It’s President’s Day in San Diego, Calif.
Down on the infield of Triton Track & Field Stadium, someone is blowing up a 15-foot tall inflatable sign that reads “UCSD.” Traffic on the adjacent 405 is moving roughly 30 miles per hour faster than it would at 10 a.m. on any other day. Around the empty campus, a handful of some of American distance running’s best and brightest are getting in a quick warm-up jog.
Roughly 30 men and women gathered in early February to take a crack at the IAAF World Championships 10,000 meter standards. Or to put it another way, they’re looking to run very fast when most people have yet to wrap up their indoor season. The set up is as professional as it gets: Lynx Timing System, a man on the PA with impeccably researched notes, and a phalanx of rabbits set to accompany both races.
At 10 a.m., the 100 or so fans milling about make their way to the homestretch to get a close up of the action.
The starter calls the women to the line and 10 seconds later fires the gun. Three rabbits jump to the front as a rough and tumble crew of 10 women, including Kellyn Taylor, Steph Bruce, Alexi Pappas and Alice Wright tuck in behind them.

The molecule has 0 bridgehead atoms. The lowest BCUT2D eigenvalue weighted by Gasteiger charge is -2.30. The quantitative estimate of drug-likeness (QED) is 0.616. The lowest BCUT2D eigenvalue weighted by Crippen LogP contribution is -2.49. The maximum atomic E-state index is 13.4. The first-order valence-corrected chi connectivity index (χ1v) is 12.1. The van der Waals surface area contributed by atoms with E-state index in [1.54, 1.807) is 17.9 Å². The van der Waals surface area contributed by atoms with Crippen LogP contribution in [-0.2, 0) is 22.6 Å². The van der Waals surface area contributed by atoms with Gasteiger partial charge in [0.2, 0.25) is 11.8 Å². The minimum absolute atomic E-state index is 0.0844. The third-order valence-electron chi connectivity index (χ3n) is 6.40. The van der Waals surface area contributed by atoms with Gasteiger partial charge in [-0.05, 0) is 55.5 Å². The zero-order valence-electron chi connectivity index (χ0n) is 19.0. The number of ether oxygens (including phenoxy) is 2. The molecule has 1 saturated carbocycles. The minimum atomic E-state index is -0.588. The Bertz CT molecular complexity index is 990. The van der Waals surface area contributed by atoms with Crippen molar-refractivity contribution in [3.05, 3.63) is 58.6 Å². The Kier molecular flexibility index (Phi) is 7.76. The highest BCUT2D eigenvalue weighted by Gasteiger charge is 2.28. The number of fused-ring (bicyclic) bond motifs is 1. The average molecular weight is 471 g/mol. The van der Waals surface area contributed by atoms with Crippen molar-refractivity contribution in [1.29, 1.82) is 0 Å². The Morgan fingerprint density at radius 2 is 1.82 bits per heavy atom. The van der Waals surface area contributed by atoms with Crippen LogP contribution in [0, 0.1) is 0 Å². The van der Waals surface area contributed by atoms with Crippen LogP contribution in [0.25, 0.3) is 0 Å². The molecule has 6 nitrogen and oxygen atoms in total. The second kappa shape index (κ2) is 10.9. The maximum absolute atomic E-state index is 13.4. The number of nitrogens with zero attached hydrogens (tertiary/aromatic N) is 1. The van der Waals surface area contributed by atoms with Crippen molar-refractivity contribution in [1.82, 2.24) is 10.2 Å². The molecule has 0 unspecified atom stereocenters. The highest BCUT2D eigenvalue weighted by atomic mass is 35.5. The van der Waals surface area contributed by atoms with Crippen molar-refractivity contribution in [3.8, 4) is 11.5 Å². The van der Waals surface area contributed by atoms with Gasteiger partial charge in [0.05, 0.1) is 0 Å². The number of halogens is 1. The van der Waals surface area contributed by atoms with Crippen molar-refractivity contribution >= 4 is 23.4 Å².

32 minutes and 15 seconds later, Taylor and Bruce cross the line within 1.5 seconds of each other – the rest of the field clearly in their rearview.
No more than five minutes after the women wrap up, it’s the men’s turn. Headlining the field is Noah Droddy, Jerrell Mock and Reed Fischer. The goal is an ambitious 27:50 with the rabbit set to take them through in 14:00. Ben Bruce takes them through on pace before Droddy and Mock decide to trade the lead every two laps.
On the final homestretch, Droddy pulls away and crosses the line in 28:32. It’s well off the initial goal, but not bad for mid-February.
If we’re being honest, no one has any business running that fast at this time of year, anyway. But the weather was nice, the athletes were down and there were a handful of maniacs willing to organize and spectate the damn thing, so why not?